Versatile Italian White Bread
Recipe courtesy of Louisiana Kitchen & Culture
Makes 2 1½ pound loaves
Versatile Italian White Bread
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Measure the flour into a large mixing bowl. Pour a little of the water into a small bowl and add the yeast; let sit for a minute, stir, and add to flour. Pour remaining water into the flour (or swirl some of it in the yeast bowl if any grains are stuck) and combine, either by hand or with a dough whisk. Make sure no dry flour is left in the bottom of the bowl. Cover tightly and set aside for 12 to 14 hours; assuming a room temperature 65-70ºF, the biga will have tripled in volume and be slightly domed.
Measure the flour into a large mixing bowl and add the salt and yeast; combine. Add the water and mix, either by hand or with a dough whisk, just until flour is incorporated.
Wet one hand and use it to ease the biga out of its container and add it to the new mixture. Keep one hand wet and mix biga into the new mixture; use your hand as a pincer, pinching through the dough several times then rotating the bowl 90 degrees and repeating, until the two doughs are well combined. (The fresh dough will be markedly warmer than the biga; it’s mixed when there are no large pockets of cold or warm dough left.)
Cover and set aside for 30 minutes, then fold the dough (this helps gluten develop, making the dough stronger; it’ll get a better rise in the baking process): Wet one hand and gently loosen dough from mixing bowl. Reach underneath the dough and grab about ¼ of the dough; pull it up until you feel resistance, then fold it over the top of the dough. Rotate the bowl about ¼ turn; repeat the process 4 or 5 times, working around the dough until it has tightened into a ball. Grab the entire ball and invert it, so that it is in the bowl seam-side down. Cover and set aside for 30 minutes, then repeat the process; cover and set aside for 30 minutes, then repeat the process 1 final time. Cover and set aside for 60 to 90 minutes in a warm spot, or until the dough is about triple the size it was after the biga was incorporated into the fresh dough.
Now divide the dough: Flour your hands and gently ease the dough out onto a floured work surface. With more flour on your hands, gently shape the dough into a somewhat even shape. Sprinkle the area to be cut with flour, then use a knife or dough scraper to divide the dough in half.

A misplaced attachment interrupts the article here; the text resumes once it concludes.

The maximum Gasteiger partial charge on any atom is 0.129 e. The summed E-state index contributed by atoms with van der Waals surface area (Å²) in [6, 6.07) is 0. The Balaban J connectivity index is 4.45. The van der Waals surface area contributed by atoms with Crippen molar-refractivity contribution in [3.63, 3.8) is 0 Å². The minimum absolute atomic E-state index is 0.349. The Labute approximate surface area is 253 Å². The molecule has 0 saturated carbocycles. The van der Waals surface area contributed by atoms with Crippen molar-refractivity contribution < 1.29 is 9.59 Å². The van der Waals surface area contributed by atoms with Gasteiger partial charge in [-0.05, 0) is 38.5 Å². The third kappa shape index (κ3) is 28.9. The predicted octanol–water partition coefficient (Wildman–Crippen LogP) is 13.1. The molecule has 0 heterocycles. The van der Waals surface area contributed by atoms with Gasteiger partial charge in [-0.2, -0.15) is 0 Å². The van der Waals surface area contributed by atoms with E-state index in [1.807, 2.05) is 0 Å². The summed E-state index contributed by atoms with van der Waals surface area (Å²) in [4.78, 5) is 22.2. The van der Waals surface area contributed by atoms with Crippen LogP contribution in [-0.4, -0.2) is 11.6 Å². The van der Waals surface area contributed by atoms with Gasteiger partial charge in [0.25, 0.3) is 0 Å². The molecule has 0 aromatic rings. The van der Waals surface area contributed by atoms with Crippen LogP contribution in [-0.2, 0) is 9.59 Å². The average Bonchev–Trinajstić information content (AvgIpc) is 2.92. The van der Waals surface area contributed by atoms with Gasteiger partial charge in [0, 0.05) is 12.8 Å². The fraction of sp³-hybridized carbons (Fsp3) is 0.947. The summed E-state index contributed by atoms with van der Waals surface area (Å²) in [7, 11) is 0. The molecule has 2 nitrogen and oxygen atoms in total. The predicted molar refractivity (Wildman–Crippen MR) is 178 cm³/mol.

If you’re going to bake both loaves at once, shape each into a tight ball (a Google search will yield video on how to do this if you’re not familiar) and transfer, seam-side down, to proofing bowls (well-floured wicker, or kitchen bowls roughly the size of your Dutch oven lined with cotton tea towels that have been generously floured) seam-side down. Cover and set aside for about 1 hour, or until the dough springs back slowly when poked with a floured finger.
If you’re not going to bake both loaves, after dividing the dough, put half into a bowl, cover tightly, and refrigerate for up to 48 hours. To bake, let sit at room temperature 30 minutes, shape as directed, and proceed).
During this final proof, put your Dutch ovens and lids in the oven and preheat oven to 475ºF. If you only have 1 Dutch oven, refrigerate 1 loaf about 20 minutes before the bread goes in the oven; bake the first loaf and reheat the Dutch oven for about 5 minutes after removing the first loaf.
To bake, invert the proofed loaf onto a lightly floured surface (the seam side will now be facing up). Carefully remove the Dutch oven, remove the lid, and carefully drop the loaf into the Dutch oven seam side up. Cover and bake for 30 minutes, then uncover and bake for 20 to 30 minutes, until medium to dark brown. Remove it from the oven and carefully tilt the pan to turn the loaf out; place it on a wire rack and let it cool for at least 30 minutes before slicing.